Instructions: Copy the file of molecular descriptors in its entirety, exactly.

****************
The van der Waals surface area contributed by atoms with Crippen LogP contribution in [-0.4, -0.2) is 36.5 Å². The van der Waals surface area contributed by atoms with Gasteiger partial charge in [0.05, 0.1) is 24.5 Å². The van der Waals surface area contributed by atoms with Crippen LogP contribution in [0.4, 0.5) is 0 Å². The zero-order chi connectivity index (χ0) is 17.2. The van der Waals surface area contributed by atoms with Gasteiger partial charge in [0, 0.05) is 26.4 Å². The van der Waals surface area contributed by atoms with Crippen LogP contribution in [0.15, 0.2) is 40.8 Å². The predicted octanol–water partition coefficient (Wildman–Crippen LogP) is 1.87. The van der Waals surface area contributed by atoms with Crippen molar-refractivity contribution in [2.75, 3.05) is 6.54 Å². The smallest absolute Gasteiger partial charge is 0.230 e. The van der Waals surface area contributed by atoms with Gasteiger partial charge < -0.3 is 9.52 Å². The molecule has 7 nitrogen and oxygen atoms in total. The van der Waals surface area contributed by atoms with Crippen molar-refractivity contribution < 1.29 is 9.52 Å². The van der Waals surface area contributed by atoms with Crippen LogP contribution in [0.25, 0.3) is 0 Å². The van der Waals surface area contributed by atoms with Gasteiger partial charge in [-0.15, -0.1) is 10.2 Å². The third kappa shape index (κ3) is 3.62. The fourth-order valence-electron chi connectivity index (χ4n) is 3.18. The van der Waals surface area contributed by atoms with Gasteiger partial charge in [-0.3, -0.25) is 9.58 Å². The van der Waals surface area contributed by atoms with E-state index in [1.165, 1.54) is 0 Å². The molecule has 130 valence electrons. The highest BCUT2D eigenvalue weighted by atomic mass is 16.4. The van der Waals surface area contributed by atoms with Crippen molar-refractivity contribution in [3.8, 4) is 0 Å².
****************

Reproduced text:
The van der Waals surface area contributed by atoms with Crippen LogP contribution in [-0.4, -0.2) is 36.5 Å². The van der Waals surface area contributed by atoms with Gasteiger partial charge in [0.05, 0.1) is 24.5 Å². The van der Waals surface area contributed by atoms with Crippen LogP contribution in [0.4, 0.5) is 0 Å². The zero-order chi connectivity index (χ0) is 17.2. The van der Waals surface area contributed by atoms with Gasteiger partial charge in [0, 0.05) is 26.4 Å². The van der Waals surface area contributed by atoms with Crippen LogP contribution in [0.15, 0.2) is 40.8 Å². The predicted octanol–water partition coefficient (Wildman–Crippen LogP) is 1.87. The van der Waals surface area contributed by atoms with Crippen molar-refractivity contribution in [2.75, 3.05) is 6.54 Å². The smallest absolute Gasteiger partial charge is 0.230 e. The van der Waals surface area contributed by atoms with Gasteiger partial charge < -0.3 is 9.52 Å². The molecule has 7 nitrogen and oxygen atoms in total. The van der Waals surface area contributed by atoms with Crippen molar-refractivity contribution < 1.29 is 9.52 Å². The van der Waals surface area contributed by atoms with Crippen LogP contribution in [0.25, 0.3) is 0 Å². The van der Waals surface area contributed by atoms with Gasteiger partial charge in [-0.15, -0.1) is 10.2 Å². The third kappa shape index (κ3) is 3.62. The fourth-order valence-electron chi connectivity index (χ4n) is 3.18. The van der Waals surface area contributed by atoms with Gasteiger partial charge in [-0.3, -0.25) is 9.58 Å². The van der Waals surface area contributed by atoms with E-state index in [1.165, 1.54) is 0 Å². The molecule has 130 valence electrons. The highest BCUT2D eigenvalue weighted by atomic mass is 16.4. The van der Waals surface area contributed by atoms with Crippen molar-refractivity contribution in [3.8, 4) is 0 Å².